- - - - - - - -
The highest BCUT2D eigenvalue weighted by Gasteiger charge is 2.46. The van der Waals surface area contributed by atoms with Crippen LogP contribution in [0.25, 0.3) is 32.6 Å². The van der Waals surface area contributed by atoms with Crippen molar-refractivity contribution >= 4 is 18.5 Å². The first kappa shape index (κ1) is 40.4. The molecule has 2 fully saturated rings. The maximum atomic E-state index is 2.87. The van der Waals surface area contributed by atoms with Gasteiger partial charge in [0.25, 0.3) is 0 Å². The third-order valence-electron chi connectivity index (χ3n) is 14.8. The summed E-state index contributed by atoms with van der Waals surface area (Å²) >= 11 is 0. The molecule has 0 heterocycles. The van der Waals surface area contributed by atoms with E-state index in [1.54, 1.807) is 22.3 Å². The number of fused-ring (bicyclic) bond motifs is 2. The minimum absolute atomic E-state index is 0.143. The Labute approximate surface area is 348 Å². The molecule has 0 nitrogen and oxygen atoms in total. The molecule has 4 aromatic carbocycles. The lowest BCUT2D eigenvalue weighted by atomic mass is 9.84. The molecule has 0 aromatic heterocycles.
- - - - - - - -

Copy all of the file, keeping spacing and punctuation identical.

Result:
The highest BCUT2D eigenvalue weighted by Gasteiger charge is 2.46. The van der Waals surface area contributed by atoms with Crippen LogP contribution in [0.25, 0.3) is 32.6 Å². The van der Waals surface area contributed by atoms with Crippen molar-refractivity contribution >= 4 is 18.5 Å². The first kappa shape index (κ1) is 40.4. The molecule has 2 fully saturated rings. The maximum atomic E-state index is 2.87. The van der Waals surface area contributed by atoms with Gasteiger partial charge in [0.25, 0.3) is 0 Å². The third-order valence-electron chi connectivity index (χ3n) is 14.8. The summed E-state index contributed by atoms with van der Waals surface area (Å²) >= 11 is 0. The molecule has 0 heterocycles. The van der Waals surface area contributed by atoms with E-state index in [1.54, 1.807) is 22.3 Å². The number of fused-ring (bicyclic) bond motifs is 2. The minimum absolute atomic E-state index is 0.143. The Labute approximate surface area is 348 Å². The molecule has 0 nitrogen and oxygen atoms in total. The molecule has 4 aromatic carbocycles. The lowest BCUT2D eigenvalue weighted by atomic mass is 9.84. The molecule has 0 aromatic heterocycles.